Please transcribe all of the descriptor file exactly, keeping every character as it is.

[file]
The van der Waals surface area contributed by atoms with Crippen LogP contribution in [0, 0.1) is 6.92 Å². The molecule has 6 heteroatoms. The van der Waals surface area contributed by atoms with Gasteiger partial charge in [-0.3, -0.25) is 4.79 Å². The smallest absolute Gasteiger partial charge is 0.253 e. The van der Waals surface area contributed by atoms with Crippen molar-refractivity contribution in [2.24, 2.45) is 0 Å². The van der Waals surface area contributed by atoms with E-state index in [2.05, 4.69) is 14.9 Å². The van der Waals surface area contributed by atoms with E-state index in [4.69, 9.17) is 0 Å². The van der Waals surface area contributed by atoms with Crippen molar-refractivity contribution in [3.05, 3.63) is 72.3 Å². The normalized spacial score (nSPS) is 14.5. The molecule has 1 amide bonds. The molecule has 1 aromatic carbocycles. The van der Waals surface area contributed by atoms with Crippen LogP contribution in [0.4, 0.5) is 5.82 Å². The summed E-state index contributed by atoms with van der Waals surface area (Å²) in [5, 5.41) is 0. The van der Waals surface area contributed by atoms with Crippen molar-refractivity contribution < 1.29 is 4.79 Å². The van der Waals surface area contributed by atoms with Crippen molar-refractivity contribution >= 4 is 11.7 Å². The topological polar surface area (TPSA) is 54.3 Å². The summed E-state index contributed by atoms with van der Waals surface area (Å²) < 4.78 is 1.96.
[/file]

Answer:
The van der Waals surface area contributed by atoms with Crippen LogP contribution in [0, 0.1) is 6.92 Å². The molecule has 6 heteroatoms. The van der Waals surface area contributed by atoms with Gasteiger partial charge in [-0.3, -0.25) is 4.79 Å². The smallest absolute Gasteiger partial charge is 0.253 e. The van der Waals surface area contributed by atoms with Crippen molar-refractivity contribution in [2.24, 2.45) is 0 Å². The van der Waals surface area contributed by atoms with E-state index in [2.05, 4.69) is 14.9 Å². The van der Waals surface area contributed by atoms with E-state index in [4.69, 9.17) is 0 Å². The van der Waals surface area contributed by atoms with Crippen molar-refractivity contribution in [3.05, 3.63) is 72.3 Å². The normalized spacial score (nSPS) is 14.5. The molecule has 1 amide bonds. The molecule has 1 aromatic carbocycles. The van der Waals surface area contributed by atoms with Crippen LogP contribution in [0.4, 0.5) is 5.82 Å². The summed E-state index contributed by atoms with van der Waals surface area (Å²) in [5, 5.41) is 0. The van der Waals surface area contributed by atoms with Crippen molar-refractivity contribution < 1.29 is 4.79 Å². The van der Waals surface area contributed by atoms with Crippen molar-refractivity contribution >= 4 is 11.7 Å². The topological polar surface area (TPSA) is 54.3 Å². The summed E-state index contributed by atoms with van der Waals surface area (Å²) < 4.78 is 1.96.